+ Recommended – NR, Comedy, Drama (90 minutes)
Woodstock 50 was recently cancelled, undoubtedly leaving many festival-goer hopefuls feeling a bit down. The anniversary stirred up some excitement but ultimately faded due to time constraints. Being disappointed is understandable, after all music is a language, in itself, that affects and influences people from all walks of life. At the end of the day, it’s an experience; and that experience is the main draw for a festival of that scale, whether it’s happening today or took place several decades ago.
A pair of young songwriters, Lorain and Meryl, attempt to travel to the hottest music festival on the opposite side of the country in hopes to get a snippet of the spotlight for their original duo act. While their road trip starts innocently enough, the time period has other plans for them: the Vietnam War takes countless lives and the late 20th century culture isn’t kind. A few other minuscule obstacles put them to the ultimate test but may not prove the end for their career, or their friendship.
This film isn’t particularly interested in straightforward story progression. Things sometimes just happen, for better or worse. And for first-time director, Leslie Bloom, this fluid, narrative motion can be effective. However, this is made possible at the expense of a meaty plot and subtle commentary. Judi Blaze co-wrote the scrip with Bloom, and perpetuates the male gaze—and male point-of-view—during certain situations. Much of the conflict between the two main characters involves men and completely disregards “the trip” itself as the primary antagonist.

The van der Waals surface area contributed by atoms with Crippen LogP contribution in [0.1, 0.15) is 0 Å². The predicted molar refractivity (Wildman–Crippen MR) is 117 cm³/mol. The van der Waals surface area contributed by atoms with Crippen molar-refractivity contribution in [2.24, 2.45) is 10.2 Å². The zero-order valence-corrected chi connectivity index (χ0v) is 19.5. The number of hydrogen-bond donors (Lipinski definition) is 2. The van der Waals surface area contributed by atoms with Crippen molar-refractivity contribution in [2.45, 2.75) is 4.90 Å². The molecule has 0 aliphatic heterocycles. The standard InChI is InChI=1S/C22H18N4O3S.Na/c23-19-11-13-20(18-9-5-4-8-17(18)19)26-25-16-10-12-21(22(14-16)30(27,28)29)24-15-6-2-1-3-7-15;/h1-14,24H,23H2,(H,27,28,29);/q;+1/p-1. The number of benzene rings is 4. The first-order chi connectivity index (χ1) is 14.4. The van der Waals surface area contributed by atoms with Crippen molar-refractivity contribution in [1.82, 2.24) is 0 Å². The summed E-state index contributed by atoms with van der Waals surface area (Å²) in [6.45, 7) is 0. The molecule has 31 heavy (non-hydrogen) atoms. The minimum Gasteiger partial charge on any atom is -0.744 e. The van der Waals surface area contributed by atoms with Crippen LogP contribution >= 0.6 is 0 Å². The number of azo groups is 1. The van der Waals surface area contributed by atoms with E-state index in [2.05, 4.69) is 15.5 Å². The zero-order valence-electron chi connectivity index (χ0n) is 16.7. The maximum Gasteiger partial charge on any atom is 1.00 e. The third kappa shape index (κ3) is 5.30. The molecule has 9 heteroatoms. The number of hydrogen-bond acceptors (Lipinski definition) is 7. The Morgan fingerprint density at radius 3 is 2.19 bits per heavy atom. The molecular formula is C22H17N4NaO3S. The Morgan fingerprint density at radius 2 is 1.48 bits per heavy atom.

Willow Shields (The Hunger Games) and Meg DeLacy (The Fosters) have magnetic chemistry when the script focuses on the positives of their friendship. When the story takes a turn, though, the toxicity makes it nearly impossible to believe that they have a genuine friendship. It’s these violent tonal shifts that highlight significant problems in the story progression and writing. The weakest relationships in the film are between the two girls and their parents, with the occasional peer. Those scenes, with the exception of the opening (showing just how little faith the parents have in their kid’s dreams), are contrived and cringe-inducing.
Underneath those inherent script flaws, Woodstock or Bust has good intentions and even some light fun. It’s supposed to be a feel-good, end of summer experience that will warm your heart and have you yearn for the days where you could just hit the road and drop all your problems; no social media and still entirely possible to disappear for a while. It succeeds some of the time, and the original music is an aspect of the film to celebrate—-bridging the gap between audiences now and the late sixties. However, moving forward, new films should take into consideration the path that Woodstock 50 (an attempted revival of the festival) took this year and let the past stay where it belongs: in the rear view mirror.
TriCoast Entertainment will release Woodstock or Bust onto digital streaming platforms tomorrow, August 13th (DirecTV, inDemand, Amazon, iTunes, Vimeo on Demand, Vudu, FANDANGO, Hoopla, AT&T, FlixFling, Google Play, Sling/Dish). If you’re looking for a light-hearted, summer indie flick then I encourage you to seek this out on one of those streaming services.